Albania and the EU-accession negotiations

maandag 25 november 2019, 13:00, analyse van Jorida Shytaj

Het overgrote gedeelte van de bevolking van Albanië is voor een toetreding tot de Europese Unie. De afgelopen jaren zijn grote stappen gezet om die toetreding mogelijk te maken. Zo is het rechtssysteem volledig op de schop gegaan. Toch gaat de toetredingsprocedure nog niet van start: onder andere Frankrijk en Nederland stonden dit niet toe. Albanië lijkt de dupe te worden van een verandering in de Europese visie op de toekomst van het Europese project: een van verdieping in plaats van uitbreiding. Dat de spelregels tussentijds gewijzigd worden is niet zonder gevolgen. De EU dreigt hiermee haar legitimiteit ten opzichte van de Albanese bevolking te verliezen. Om landen zoals Albanië de benodigde veranderingen door te laten voeren, is het van belang hen ook te belonen wanneer zij belangrijke ontwikkelingen afronden.

How do you assess the Albanian perspective for negotiations about accession?

European Integration is the national priority agenda for Albania since the fall of the communist regime in 1991, backed as well by 86% of the Albanian population. Together with other Western Balkans (WB) countries it participated in the Stabilisation and Association Process (SAP) and was offered a process based on merits in meeting the Copenhagen criteria and the conditions set for the SAP and a rigorous but fair conditionality to be applied to all candidate and potential candidate countries. Every step forward would depend on each country’s own progress in meeting the necessary conditions at each stage of the accession process. After 2 decades from the SAP that only one WB country managed to become a member of the EU, it is important for the Thessaloniki promise to be still in place and further reinvigorated.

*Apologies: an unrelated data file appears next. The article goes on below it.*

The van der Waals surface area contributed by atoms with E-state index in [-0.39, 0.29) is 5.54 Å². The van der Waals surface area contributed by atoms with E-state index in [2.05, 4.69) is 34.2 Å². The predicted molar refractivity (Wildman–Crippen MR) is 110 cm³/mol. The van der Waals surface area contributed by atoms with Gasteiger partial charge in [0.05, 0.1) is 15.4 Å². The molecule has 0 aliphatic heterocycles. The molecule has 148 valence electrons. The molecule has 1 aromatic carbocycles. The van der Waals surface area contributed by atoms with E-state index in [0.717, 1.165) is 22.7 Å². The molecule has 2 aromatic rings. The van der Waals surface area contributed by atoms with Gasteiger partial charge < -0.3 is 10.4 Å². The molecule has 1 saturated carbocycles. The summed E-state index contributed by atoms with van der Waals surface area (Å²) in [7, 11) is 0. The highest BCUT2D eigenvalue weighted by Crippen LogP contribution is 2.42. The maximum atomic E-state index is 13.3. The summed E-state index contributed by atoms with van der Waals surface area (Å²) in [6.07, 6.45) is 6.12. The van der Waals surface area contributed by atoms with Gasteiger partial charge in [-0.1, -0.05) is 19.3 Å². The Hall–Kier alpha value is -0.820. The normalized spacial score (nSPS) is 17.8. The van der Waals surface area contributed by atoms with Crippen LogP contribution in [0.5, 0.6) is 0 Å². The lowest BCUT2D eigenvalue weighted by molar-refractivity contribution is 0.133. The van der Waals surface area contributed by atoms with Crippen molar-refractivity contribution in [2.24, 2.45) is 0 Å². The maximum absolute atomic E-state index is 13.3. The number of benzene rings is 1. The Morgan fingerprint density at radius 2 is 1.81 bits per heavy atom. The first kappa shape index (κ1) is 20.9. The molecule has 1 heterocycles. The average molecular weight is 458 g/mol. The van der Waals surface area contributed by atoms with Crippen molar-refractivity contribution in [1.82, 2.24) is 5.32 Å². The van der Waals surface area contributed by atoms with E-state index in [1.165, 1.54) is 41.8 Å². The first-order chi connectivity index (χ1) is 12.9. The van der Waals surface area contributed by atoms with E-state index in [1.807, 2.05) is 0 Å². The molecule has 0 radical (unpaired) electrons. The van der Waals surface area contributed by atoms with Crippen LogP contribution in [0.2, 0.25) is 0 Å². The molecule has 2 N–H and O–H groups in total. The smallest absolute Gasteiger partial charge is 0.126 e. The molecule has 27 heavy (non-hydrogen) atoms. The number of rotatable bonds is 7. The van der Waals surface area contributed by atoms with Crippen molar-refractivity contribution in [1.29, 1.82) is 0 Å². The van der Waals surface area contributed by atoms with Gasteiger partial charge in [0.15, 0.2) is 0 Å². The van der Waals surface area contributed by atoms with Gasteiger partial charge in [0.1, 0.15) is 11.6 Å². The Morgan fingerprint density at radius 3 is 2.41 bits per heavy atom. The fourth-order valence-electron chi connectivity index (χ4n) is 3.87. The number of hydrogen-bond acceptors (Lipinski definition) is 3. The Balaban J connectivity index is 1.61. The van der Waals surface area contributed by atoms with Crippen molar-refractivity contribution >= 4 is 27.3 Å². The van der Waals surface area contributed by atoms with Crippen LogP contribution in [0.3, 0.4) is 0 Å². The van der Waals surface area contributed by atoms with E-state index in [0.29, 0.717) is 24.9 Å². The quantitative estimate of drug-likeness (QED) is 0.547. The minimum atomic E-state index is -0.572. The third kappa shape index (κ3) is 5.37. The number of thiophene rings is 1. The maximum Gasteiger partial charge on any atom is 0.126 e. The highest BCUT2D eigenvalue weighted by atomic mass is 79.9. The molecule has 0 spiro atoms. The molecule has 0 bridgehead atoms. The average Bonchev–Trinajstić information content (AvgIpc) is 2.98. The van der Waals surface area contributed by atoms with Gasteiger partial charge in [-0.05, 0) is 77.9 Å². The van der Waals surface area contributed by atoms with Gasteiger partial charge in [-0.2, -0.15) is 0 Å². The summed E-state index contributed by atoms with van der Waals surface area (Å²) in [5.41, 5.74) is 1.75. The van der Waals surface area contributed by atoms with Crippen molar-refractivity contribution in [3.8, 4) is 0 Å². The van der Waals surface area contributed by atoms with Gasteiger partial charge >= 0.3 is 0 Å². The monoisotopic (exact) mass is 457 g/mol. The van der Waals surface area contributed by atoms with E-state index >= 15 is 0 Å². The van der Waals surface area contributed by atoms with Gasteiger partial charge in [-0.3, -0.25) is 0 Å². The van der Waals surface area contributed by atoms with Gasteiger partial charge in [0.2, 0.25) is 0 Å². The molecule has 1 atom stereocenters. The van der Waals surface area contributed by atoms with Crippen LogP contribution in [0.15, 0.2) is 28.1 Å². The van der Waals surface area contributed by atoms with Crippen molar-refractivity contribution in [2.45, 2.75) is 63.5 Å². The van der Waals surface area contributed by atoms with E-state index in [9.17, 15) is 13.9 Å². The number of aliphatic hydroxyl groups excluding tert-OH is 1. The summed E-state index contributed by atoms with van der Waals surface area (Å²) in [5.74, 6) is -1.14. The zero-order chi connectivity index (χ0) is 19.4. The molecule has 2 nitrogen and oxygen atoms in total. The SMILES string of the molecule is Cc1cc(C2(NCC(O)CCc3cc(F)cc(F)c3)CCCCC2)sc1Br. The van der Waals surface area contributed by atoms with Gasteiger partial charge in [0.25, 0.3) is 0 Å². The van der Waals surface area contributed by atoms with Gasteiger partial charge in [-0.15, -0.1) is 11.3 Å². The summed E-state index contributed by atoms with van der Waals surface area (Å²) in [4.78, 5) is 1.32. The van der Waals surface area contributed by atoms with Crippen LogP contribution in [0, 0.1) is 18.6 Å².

In the past year Albania embraced the opportunity and delivered on EU-related reforms, in particular in the areas set unanimously by the Council conclusions of June 2018, in order to organise first Intergovernmental Conference by the end of 2019. The significant progress achieved especially with the justice reform aimed at increased independence, accountability, professionalism and efficiency of the judiciary was recognised by the Commission which recommended that the Council opens accession negotiations with Albania. Nevertheless this was not the decision of the Council. Lack of decision in the October’s Council to open the accession negotiations with Albania and North Macedonia was another disappointment to the hopes of speeding up the accession process and avoid a possible political vacuum in the WB region. This was the third time, after Council meetings in June 2018 and June 2019 that the bloc's leaders couldn’t reach the required unanimity in order to make the decision.